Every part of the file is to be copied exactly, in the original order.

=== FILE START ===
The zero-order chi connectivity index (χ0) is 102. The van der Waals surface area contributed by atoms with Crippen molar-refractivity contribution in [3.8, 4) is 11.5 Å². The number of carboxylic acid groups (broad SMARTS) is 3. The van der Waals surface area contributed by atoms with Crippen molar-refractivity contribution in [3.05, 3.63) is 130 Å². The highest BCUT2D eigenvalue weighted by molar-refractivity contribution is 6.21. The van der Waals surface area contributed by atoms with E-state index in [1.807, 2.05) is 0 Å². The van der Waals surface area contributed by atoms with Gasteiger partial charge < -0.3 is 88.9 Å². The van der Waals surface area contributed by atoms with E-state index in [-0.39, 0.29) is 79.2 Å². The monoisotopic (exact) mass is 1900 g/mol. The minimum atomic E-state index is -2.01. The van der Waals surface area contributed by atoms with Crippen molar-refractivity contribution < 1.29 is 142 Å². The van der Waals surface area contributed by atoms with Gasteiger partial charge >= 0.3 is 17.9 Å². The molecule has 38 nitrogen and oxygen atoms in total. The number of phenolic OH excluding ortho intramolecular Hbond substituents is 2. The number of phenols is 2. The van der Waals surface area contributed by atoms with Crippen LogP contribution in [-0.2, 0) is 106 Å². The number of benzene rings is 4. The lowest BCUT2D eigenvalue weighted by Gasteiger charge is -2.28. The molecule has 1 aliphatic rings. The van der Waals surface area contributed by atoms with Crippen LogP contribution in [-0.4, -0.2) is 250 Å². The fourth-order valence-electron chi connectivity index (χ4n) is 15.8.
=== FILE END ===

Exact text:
The zero-order chi connectivity index (χ0) is 102. The van der Waals surface area contributed by atoms with Crippen molar-refractivity contribution in [3.8, 4) is 11.5 Å². The number of carboxylic acid groups (broad SMARTS) is 3. The van der Waals surface area contributed by atoms with Crippen molar-refractivity contribution in [3.05, 3.63) is 130 Å². The highest BCUT2D eigenvalue weighted by molar-refractivity contribution is 6.21. The van der Waals surface area contributed by atoms with E-state index in [1.807, 2.05) is 0 Å². The van der Waals surface area contributed by atoms with Gasteiger partial charge < -0.3 is 88.9 Å². The van der Waals surface area contributed by atoms with E-state index in [-0.39, 0.29) is 79.2 Å². The monoisotopic (exact) mass is 1900 g/mol. The minimum atomic E-state index is -2.01. The van der Waals surface area contributed by atoms with Crippen molar-refractivity contribution < 1.29 is 142 Å². The van der Waals surface area contributed by atoms with Gasteiger partial charge >= 0.3 is 17.9 Å². The molecule has 38 nitrogen and oxygen atoms in total. The number of phenolic OH excluding ortho intramolecular Hbond substituents is 2. The number of phenols is 2. The van der Waals surface area contributed by atoms with Crippen LogP contribution in [-0.2, 0) is 106 Å². The number of benzene rings is 4. The lowest BCUT2D eigenvalue weighted by Gasteiger charge is -2.28. The molecule has 1 aliphatic rings. The van der Waals surface area contributed by atoms with Crippen LogP contribution in [-0.4, -0.2) is 250 Å². The fourth-order valence-electron chi connectivity index (χ4n) is 15.8.